5 tricks to productive writing for busy schedules

I’m back from Realm Makers, and wow! What a great time! There’s too much to share and too many exciting things happening to fit into one blog post, so that’s something I’ll tackle in the coming weeks.

important_noteOne goal I’m working toward is a bit of reorganization and prioritizing of my commitments. I’m busy. Really busy. And now I’m busier than I’ve been before, and I have more to do. So I’m going to have to buckle down and get a lot of things done in a short amount of time.

I got to thinking that maybe other people would like to know how I get anything written when I’m running around like a crazy person all the time. So here’s a short list of tricks for productive writing habits that I’ve made based on my own experiences. No empirical evidence, of course, but it’s worked for me over the last 20 years or so.

My 5 tricks for productive writing

1. Plan your story.

Liam Neeson as Col. Hannibal Smith in The A-Team
Liam Neeson as Col. Hannibal Smith in The A-Team

I’ve earned the nickname “Hannibal” among the editors at Crosshair Press, in reference to Colonel Hannibal Smith from the A-Team, because I plan everything. But having a plan makes life easier all the way around. Write your chapter outline out. It doesn’t have to be complex. Just put enough down so that you know what happens next. That way you can stop anytime and pick it up again. Granted, it’s better if you don’t have to stop. If you can knock out a complete chapter in every sitting, your story will have better flow. But that’s also the difference between a first draft and a second draft.

2. Know your characters.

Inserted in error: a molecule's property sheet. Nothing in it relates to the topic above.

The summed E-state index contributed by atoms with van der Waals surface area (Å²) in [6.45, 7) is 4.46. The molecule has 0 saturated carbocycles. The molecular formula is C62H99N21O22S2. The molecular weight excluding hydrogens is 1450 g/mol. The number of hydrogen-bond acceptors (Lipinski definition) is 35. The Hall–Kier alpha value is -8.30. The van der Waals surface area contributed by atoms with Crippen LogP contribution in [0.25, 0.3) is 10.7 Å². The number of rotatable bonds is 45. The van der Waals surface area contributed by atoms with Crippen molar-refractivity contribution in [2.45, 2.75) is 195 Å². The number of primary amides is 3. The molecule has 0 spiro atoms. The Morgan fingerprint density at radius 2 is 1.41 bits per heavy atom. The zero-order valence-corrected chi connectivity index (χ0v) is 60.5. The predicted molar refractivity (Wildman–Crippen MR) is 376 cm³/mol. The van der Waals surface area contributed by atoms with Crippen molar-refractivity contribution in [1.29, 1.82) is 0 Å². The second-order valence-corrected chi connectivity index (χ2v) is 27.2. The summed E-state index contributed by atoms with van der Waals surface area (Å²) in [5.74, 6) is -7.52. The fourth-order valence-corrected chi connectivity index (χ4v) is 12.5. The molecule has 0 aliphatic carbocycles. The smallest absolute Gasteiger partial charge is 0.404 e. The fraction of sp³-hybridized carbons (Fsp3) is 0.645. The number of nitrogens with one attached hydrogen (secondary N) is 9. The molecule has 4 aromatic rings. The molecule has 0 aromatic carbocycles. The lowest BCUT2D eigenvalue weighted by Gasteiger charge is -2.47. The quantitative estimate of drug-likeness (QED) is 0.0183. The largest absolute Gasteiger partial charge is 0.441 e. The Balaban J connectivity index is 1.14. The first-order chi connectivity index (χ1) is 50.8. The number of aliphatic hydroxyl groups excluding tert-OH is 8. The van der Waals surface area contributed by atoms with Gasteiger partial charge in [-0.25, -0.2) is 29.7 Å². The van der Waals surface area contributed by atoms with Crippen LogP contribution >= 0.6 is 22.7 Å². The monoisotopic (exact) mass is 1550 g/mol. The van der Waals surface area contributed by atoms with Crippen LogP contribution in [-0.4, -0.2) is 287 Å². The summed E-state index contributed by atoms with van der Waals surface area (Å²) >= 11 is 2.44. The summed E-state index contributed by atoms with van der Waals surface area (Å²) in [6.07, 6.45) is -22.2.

Johnny Depp had to know Captain Jack Sparrow very well to pull him off correctly
Johnny Depp had to know Captain Jack Sparrow very well to pull him off correctly

If you’re writing about your friends, you don’t have to struggle with what they’re going to say or do. You know them already. The better you know them and the more you enjoy spending time with them, the more you’ll love writing about them. It’ll be like you have a story to tell about them that you can’t wait for people to hear. And generally speaking, when I get that way, I can’t type fast enough I’m so excited for others to experience their story too. That’s how well you need to know your characters.

3. Do your research.

researchKnow the setting, the weather, the buildings, the streets, etc. before you start writing so you have an idea of what the place looks like. Otherwise you’ll have to stop and do your research in the middle of writing, and that will slow you down. If you don’t have the chance to research thoroughly, just get a basic idea and then make a note to yourself when you’re writing to come back and flesh out the details later.

4. Ignore the word count.

Write what feels natural. There’s more chance that your actual voice will come out if you don’t worry about sounding like someone else. Some chapters will be longer. Some will be shorter. That’s okay. Some hours feel like they take seconds; other hours feel like they take 12. Variety is good. It keeps your readers on their toes. But do make sure that each chapter contains a beginning, a middle and an end.

5. Have fun.

Pacific Rim--an example of a hugely fun movie without a lot of story
Pacific Rim–an example of a hugely fun movie without a lot of story

The world you’re writing is your own. The characters are your own creation. Enjoy adventuring with them, whether it’s a fantasy or a space opera or an expedition in the jungle. Real life has enough trouble without carrying it over into your writing. Don’t stress out about punctuation and spelling or whatever your weak point in grammar is. Writers have so much to juggle in their minds while they’re crafting a story, some things have to drop, and when it comes to storytelling, the mechanics of a first draft are the least important. Get the story on paper. Have fun with it. The more you enjoy writing it, the more people will enjoy reading it.

A.C. Williams

Amy Williams left a lucrative career in marketing to write novels about space cowboys, clumsy church secretaries, American samurai, and alternate dimensions. Along the way, she also discovered a passion for teaching other creative professionals how to use technology to make life easier. Through video instruction or one-on-one coaching, she teaches software, blogging, basic graphic design, and many other useful skills that help creative entrepreneurs get stuff done minus the frustration.

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